The Speed of Light
I’ve never held a hummingbird in my hand. And it’s not like I haven’t wanted to. My heart swells to overflowing while imagining the feeling of a tiny bird body thrumming at a hundred miles an hour against fingers and palm. It would be rather like capturing a giant feathered bumblebee.
I’ve always adored hummingbirds – and fed them wherever I have lived. They were especially abundant in the high desert of New Mexico, though the Rufous was by far the most aggressive and prolific, and would chase away any Ruby Throated or frankly any gossamer winged creature that dared compete with their man-made nectar. The sound of their wings was distinctive, and amplified like a nest of mad hornets racing around trying to rebuild a damaged hive.
In our house overlooking the Sangre de Cristo mountains was a greenhouse just outside the kitchen. Occasionally a hummingbird would somehow become trapped inside, and once my husband had to capture and release her back to the out-of-doors. It wouldn’t have been kind of me to traumatize the little creature further, so when he beckoned me to observe a sleek iridescent head peeking out from his gentle fist, it was as close as I’ll likely come to sensing the speed of light within my own grasp.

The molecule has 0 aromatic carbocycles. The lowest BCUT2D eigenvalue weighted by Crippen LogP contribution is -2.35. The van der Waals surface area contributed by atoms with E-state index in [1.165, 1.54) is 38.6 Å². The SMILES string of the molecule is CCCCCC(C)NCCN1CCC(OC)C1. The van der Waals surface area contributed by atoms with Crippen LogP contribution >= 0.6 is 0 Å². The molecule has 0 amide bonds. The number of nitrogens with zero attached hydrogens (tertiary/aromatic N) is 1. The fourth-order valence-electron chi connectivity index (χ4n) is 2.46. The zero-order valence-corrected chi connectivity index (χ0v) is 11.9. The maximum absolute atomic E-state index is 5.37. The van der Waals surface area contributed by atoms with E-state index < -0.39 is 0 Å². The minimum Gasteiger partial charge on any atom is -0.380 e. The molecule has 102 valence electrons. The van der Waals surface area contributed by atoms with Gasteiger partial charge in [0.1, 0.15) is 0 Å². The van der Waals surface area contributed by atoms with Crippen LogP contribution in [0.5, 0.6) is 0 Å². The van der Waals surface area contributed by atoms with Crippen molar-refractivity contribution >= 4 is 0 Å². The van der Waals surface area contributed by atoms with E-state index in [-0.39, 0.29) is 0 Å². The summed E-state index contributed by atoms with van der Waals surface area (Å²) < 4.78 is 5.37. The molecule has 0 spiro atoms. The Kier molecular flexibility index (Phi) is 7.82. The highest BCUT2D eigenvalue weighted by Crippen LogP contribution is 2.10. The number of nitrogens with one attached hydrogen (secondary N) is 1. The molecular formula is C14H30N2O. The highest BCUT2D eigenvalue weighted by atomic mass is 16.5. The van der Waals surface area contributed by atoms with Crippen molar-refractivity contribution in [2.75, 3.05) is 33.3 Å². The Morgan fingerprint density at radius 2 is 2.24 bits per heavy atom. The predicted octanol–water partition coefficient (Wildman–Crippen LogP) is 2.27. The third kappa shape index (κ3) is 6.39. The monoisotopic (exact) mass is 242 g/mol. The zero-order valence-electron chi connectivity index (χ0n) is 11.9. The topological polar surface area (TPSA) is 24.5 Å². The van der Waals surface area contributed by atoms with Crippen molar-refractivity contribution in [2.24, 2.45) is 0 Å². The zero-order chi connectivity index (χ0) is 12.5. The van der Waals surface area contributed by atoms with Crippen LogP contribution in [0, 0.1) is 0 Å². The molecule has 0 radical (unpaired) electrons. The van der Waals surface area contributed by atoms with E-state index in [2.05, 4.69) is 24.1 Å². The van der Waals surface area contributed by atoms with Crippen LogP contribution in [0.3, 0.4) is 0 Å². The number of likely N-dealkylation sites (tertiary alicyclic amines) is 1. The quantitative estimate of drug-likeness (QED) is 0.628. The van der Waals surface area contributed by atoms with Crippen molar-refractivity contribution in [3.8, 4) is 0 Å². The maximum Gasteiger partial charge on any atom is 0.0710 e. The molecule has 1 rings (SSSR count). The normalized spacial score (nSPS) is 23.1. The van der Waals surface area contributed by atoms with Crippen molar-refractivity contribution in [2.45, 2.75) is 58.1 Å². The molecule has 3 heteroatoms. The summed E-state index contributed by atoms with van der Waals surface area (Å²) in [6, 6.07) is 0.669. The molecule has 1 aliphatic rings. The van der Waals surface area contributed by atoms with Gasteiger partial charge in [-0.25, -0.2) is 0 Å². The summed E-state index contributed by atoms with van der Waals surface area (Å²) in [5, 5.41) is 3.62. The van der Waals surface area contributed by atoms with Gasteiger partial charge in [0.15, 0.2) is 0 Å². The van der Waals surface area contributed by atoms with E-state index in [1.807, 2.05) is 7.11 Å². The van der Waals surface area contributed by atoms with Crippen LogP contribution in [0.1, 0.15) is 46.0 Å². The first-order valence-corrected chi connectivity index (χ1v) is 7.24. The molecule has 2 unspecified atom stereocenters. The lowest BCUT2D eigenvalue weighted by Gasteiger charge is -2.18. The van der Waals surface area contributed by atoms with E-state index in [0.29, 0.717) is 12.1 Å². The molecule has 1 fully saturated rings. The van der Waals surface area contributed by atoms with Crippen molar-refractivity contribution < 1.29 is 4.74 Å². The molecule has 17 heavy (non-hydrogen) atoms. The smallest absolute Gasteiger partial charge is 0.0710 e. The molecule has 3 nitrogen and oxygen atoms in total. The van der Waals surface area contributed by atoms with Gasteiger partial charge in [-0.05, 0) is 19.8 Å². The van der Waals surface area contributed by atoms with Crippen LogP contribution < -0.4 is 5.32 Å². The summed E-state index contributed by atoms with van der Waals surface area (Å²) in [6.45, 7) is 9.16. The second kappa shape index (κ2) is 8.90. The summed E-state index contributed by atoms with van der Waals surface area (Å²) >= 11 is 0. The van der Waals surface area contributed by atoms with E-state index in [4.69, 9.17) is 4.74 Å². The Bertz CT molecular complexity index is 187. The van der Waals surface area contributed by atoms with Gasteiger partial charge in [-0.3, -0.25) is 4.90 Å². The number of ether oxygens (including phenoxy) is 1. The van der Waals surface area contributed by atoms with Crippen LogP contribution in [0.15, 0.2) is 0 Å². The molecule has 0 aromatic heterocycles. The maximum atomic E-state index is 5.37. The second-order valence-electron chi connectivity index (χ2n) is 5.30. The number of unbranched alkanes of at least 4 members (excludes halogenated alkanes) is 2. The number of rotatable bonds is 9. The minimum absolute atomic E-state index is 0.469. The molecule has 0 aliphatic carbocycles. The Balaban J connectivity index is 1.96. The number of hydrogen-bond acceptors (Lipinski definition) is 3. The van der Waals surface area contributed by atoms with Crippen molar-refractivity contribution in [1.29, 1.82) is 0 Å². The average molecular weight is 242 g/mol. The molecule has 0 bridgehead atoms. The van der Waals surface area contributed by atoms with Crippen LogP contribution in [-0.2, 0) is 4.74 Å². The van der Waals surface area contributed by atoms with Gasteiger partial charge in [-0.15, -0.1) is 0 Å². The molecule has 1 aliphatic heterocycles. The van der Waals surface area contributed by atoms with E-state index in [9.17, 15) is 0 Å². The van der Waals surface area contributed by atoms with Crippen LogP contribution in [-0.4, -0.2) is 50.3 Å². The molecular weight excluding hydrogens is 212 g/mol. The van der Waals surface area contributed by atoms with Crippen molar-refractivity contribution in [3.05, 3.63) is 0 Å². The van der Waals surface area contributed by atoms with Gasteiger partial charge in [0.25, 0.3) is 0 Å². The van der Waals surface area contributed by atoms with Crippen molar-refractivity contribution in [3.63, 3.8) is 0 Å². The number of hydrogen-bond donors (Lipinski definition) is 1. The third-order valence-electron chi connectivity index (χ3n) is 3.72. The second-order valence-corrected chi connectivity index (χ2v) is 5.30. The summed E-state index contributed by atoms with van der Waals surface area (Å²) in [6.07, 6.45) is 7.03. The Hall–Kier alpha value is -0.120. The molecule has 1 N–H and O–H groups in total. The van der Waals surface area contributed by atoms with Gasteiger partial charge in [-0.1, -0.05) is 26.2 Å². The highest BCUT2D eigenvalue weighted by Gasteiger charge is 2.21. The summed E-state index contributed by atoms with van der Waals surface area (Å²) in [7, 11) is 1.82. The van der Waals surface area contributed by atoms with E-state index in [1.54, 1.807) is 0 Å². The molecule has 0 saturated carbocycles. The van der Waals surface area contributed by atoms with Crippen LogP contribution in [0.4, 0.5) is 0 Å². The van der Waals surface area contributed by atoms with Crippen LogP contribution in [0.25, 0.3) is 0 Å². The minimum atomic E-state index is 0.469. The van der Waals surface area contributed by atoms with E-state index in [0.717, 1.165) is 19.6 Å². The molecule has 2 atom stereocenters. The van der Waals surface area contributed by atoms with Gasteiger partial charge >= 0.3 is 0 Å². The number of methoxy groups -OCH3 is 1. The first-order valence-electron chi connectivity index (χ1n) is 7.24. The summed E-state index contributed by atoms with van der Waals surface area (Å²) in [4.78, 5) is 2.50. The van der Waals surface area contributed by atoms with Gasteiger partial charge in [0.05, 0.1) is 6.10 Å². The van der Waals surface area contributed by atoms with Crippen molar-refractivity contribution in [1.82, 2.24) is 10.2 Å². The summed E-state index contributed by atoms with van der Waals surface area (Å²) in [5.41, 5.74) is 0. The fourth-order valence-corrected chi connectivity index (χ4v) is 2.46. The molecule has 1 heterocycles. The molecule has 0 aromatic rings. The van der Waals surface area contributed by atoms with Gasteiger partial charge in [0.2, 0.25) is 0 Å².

No hummers exist in Hawaii, and at first it pained me to realize this. But, as in life, time accustoms one to what is. Here the closest thing we have to the hummingbird is the honeycreeper, though the bird is quite rare and mainly discovered in the island rainforests of Kauai.
Also present is a hummingbird moth, though I’ve never seen one.
On the north shore of Big Island, all birds have it rough – the winds are intense, and little bright saffron and brilliant red things – doves and mynah birds too – are buffeted along their respective trajectories. Even the cattle egrets who fly in clutches over our house each evening just before sunset – navigating long white bodies with trailing feet toward hills and trees to rest for the night – waffle off-course in the stiffest gales. With mongoose and too many feral cats, it’s a miracle these winged creatures survive at all.